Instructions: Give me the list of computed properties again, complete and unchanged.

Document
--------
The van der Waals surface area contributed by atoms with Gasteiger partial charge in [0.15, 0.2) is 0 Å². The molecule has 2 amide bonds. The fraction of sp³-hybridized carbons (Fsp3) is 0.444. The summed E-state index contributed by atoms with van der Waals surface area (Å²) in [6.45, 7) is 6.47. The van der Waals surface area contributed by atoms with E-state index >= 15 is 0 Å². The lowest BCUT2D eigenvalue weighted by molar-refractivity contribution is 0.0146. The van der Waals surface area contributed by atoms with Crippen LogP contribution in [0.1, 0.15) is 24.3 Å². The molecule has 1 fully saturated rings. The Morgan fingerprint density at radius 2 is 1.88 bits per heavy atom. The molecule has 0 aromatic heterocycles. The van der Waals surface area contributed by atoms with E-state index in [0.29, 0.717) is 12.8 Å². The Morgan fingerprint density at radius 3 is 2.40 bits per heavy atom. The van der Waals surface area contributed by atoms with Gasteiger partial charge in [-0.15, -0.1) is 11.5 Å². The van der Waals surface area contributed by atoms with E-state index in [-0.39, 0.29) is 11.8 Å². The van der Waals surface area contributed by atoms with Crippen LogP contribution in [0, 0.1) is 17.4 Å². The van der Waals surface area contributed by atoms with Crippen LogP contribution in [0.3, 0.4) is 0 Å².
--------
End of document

The van der Waals surface area contributed by atoms with Gasteiger partial charge in [0.15, 0.2) is 0 Å². The molecule has 2 amide bonds. The fraction of sp³-hybridized carbons (Fsp3) is 0.444. The summed E-state index contributed by atoms with van der Waals surface area (Å²) in [6.45, 7) is 6.47. The van der Waals surface area contributed by atoms with E-state index >= 15 is 0 Å². The lowest BCUT2D eigenvalue weighted by molar-refractivity contribution is 0.0146. The van der Waals surface area contributed by atoms with Crippen LogP contribution in [0.1, 0.15) is 24.3 Å². The molecule has 1 fully saturated rings. The Morgan fingerprint density at radius 2 is 1.88 bits per heavy atom. The molecule has 0 aromatic heterocycles. The van der Waals surface area contributed by atoms with E-state index in [0.29, 0.717) is 12.8 Å². The Morgan fingerprint density at radius 3 is 2.40 bits per heavy atom. The van der Waals surface area contributed by atoms with Gasteiger partial charge in [-0.15, -0.1) is 11.5 Å². The van der Waals surface area contributed by atoms with E-state index in [-0.39, 0.29) is 11.8 Å². The van der Waals surface area contributed by atoms with Crippen LogP contribution in [0, 0.1) is 17.4 Å². The van der Waals surface area contributed by atoms with Crippen LogP contribution in [0.3, 0.4) is 0 Å².